For at least a century prior to 1970, Rockland County was governed by a Board of Supervisors, consisting of the elected supervisors of each of the County's five constituent towns. Abate, 403 U.S. at 183. Since, however, the populations of the respective towns differed greatly in size, this arrangement was no longer tenable (at least in its pristine form) once the Supreme Court, in its 1968 decision in Avery, supra, held that the one person/one vote doctrine extended to local units of state government. Accordingly, in 1969, the Board of Supervisors was disbanded (partly in response to local apportionment litigation *fn5" ) and replaced by a directly-elected Rockland County Legislature. See Rockland County Board of Supervisors, Resolution No. 311 - Adoption of Plan Providing for Reapportionment for Rockland County (June 24, 1969)(the "Plan"). The avowed purpose of the Plan was "maintaining the traditional and historic relationship between town and County governments consistent with the constitutional requirement for equal representation," by (a) making the County legislative districts conterminous with "the boundaries of the existing towns" and (b) permitting elected town officials, and specifically town supervisors, to "also serve as members of the County Legislature." Id. More precisely, as the Supreme Court found, the purpose was "to encourage town supervisors to serve on the county board," Abate, 403 U.S. at 187, and thus preserve the interlocking nature of town and county governments.

 To accomplish this without patent malapportionment, the Plan provided that the town-district with the smallest population (Stony Point) would elect one representative to the County Legislature and that each of the other four town-districts would elect, on a town-wide basis, the number of representatives equal to the quotient -- rounded to the nearest integer -- of that town's population divided by the population of the smallest town. Plan at § 5. The Plan further provided for these calculations to be recomputed after each official federal census. Id.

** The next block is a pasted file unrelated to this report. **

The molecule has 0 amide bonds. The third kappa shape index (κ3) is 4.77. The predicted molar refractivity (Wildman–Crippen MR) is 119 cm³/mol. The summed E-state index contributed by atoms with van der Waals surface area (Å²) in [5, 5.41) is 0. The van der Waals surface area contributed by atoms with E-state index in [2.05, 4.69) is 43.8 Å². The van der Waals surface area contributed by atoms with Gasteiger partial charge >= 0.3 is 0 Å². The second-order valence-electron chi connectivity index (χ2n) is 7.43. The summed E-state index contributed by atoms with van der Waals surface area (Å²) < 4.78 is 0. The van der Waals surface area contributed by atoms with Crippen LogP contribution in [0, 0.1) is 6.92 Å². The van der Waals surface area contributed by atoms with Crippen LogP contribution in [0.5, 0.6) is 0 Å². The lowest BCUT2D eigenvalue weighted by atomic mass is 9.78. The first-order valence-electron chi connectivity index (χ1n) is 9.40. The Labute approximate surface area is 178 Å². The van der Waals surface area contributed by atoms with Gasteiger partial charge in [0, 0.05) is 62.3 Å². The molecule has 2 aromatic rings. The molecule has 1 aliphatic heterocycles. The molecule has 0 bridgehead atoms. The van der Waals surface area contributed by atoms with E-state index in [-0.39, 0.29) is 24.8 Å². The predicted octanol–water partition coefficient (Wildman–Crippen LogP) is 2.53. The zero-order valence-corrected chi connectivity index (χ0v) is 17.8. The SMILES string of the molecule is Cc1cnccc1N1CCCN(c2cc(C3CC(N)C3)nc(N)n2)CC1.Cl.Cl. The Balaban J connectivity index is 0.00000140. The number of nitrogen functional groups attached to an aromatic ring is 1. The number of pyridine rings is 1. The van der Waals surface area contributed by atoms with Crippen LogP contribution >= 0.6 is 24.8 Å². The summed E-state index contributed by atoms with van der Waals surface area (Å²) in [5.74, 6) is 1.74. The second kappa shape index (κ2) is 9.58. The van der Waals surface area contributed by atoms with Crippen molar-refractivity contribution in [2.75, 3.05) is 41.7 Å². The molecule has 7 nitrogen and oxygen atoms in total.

Even as initially applied, the "rounding-off" aspect of the Plan effectively diluted the voting strength of the voters in some towns as compared with the voters in other towns. For example, Orangetown, with 4.3 times the population of Stony Point, was accorded four representatives in the first Rockland County Legislature, while Clarkstown, with 4.8 times the population of Stony Point, was assigned five representatives. See Abate, 403 U.S. at 184 n.1. Compared with the voters of Stony Point, therefore, the voters of Orangetown were underrepresented and the voters of Clarkstown were overrepresented. Measuring these effects by the "traditional" formula (described below), the Supreme Court calculated the maximum "deviation" from equality as 11.9%.

 Inherent in the "rounding-off" aspect of the Rockland County Plan, moreover, was the potential for still larger deviations, depending on the fortuity of the ratios between the populations of the various towns. If, hypothetically, the smallest town had a population of 10,000, a second town had a population of 14,999, and a third town had a population of 15,001, the Rockland County Plan would accord one representative to the second town and two representatives to the third town -- with the result that the voters of the second town would elect half as many county legislators as the nearly identical number of voters of the third town while simultaneously having one-third less voting power than the voters in the first town.

 The County now concedes that the "mathematical realities" of the Rockland County Plan dictate "relatively large deviations." Defendants' Memorandum of Law In Opposition To Plaintiffs' Motion For Summary Judgment, at 17-18. Still, as of 1971, the Supreme Court, mindful of the new and experimental nature of the Rockland County Plan, did not view such potential (albeit inherent) problems as ripe for adjudication. As the Supreme Court stated: "we express no opinion on the contingency that, in future years, the Rockland County plan may produce ...